The year was different, the result was the same. Once again, Real Madrid came into Old Trafford, once again they walked out with the spoils with a 2-1 against Manchester United (3-2 on aggregate) courtesy of a stupendous goal by Luka Modric, and a merely routine but winning goal from United’s former talisman, Cristiano Ronaldo to advance to the Champions League's quarterfinals stage.
The opener, an own goal by Sergio Ramos forced by a cross from Nani, will remain consigned to history’s trash can.
It was not the spectacle of 2003, when a different Ronaldo pulled the strings. Instead, this was a game that hinged on a call made by Turkish referee Cuynet Cakir, who sent off Nani early in the second half for a rash charge, studs high, into the midsection of Alvaro Arbeloa. Partisans were outraged; neutrals knew at once it was dangerous play.
Nonetheless, every drama requires a villain. Never mind that European games are always called to a different standard than those in the Premier League. Never mind that Nani seemed to follow through, and that his foot was well above his waist.
And never mind that it will distract from some sublime play. Modric’s goal, a brilliant shot off the post, past a bewildered David De Gea was equally the result of a lack of pressure from the home team and sheer skill. United’s goal came after a blistering spell of pressure that forced two stops from a frazzled Diego Lopez. Much of the match was enthralling. Sadly, that is likely to be overshadowed by a foul from a player with a history of making bad ones.
It wasn’t immediately the guns blazing spectacle we expected. It was immediately evident that we were watching two of the best attacking teams left in European play. Van Persie and Danny Welbeck were persistent, nagging threats, forcing some superb saves out of Lopez and more than one scintillating tackle out of the young Raphael Varane.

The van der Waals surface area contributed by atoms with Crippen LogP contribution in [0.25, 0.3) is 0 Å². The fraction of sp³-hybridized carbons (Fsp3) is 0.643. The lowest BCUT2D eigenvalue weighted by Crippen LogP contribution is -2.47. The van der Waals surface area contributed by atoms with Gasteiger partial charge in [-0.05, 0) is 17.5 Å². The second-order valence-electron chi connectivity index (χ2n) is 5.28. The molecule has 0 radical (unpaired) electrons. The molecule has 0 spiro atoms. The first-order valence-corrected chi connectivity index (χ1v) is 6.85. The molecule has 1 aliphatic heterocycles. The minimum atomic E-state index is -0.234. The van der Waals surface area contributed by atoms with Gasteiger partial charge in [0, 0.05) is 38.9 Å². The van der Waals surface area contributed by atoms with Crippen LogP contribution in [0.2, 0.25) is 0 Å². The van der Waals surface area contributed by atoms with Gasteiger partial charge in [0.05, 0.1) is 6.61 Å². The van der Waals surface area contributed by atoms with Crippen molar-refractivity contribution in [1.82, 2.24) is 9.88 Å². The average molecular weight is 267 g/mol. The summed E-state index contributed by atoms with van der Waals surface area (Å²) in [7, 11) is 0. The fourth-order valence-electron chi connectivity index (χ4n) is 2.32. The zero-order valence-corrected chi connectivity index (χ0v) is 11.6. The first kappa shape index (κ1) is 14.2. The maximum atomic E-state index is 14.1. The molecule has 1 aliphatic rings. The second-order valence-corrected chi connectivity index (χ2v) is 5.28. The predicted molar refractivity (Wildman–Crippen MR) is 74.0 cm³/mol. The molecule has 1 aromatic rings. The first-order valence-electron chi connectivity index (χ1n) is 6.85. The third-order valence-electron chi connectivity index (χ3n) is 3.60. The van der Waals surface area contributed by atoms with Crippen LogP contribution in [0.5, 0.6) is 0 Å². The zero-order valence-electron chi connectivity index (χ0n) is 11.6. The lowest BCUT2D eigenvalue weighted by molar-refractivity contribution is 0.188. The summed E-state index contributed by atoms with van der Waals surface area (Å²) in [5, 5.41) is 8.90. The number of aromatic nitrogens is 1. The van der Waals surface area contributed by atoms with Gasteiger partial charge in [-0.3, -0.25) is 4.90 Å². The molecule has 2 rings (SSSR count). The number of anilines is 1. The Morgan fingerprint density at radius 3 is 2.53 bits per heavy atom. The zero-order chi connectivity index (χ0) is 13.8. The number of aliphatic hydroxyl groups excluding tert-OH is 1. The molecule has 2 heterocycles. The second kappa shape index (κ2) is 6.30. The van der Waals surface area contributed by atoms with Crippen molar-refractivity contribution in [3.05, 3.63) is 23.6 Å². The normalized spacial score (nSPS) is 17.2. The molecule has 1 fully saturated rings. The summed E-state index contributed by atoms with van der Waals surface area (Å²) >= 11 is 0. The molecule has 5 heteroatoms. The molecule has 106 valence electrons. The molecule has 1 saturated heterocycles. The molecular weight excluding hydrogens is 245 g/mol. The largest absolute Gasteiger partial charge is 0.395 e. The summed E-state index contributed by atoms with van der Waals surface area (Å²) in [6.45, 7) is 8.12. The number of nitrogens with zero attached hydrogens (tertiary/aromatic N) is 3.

The best chance of the first half was an old-fashioned header from United’s old-fashioned defender, Nemanja Vidic. He got on the end of Ryan Gigg’s corner in the 22nd minute, and delivered a textbook strike, low and hard – and back off the post. Welbeck thought he had been able to bundle in the rebound, but Lopez managed to scrap it clear even before the linesman got his flag up.
Lopez was in fine form for much of the night, pulling off a great double save on van Persie and Welbeck twelve minutes later, first parrying the Dutchman’s strike nearly to the feet of the English striker, and then making a fine reaction stop to parry it over his own bar.
For all the danger Cristiano Ronaldo represented in theory, precious little was actually presented by the Portuguese star until midway through the second half. While he received a warm welcome from both sets of fans, he didn’t find space until he was playing against ten men. This was not a show on par with his two games against Barcelona.
But after Nani was sent off, the floodgates opened. Kaka, replacing the injured Angel Di Maria, began to harass. Gonzalo Higuain was used to fine effect to prise United’s back line apart. And Mesut Ozil, working off Modric, proved to be too slick for United to handle.
Ozil and Higuain would combine for the winner, the German rolling a backheel into to Higuain’s path, for a low cross to meet Ronaldo at the far post. The finish was routine, the work that went into it was not.
But it is also true that after conceding the second goal, United began to play more like, well, Manchester United. Wayne Rooney, a baffling omission from the starting lineup, immediately drove the troops upfield and if not for then heroics of keeper Lopez – who made several critical stops Tuesday night – this would have been a far tenser finish.
In the end, the refs were booed off the pitch. Ronaldo received lukewarm applause. And United were left to wonder what might have been if they had kept all eleven men on the pitch.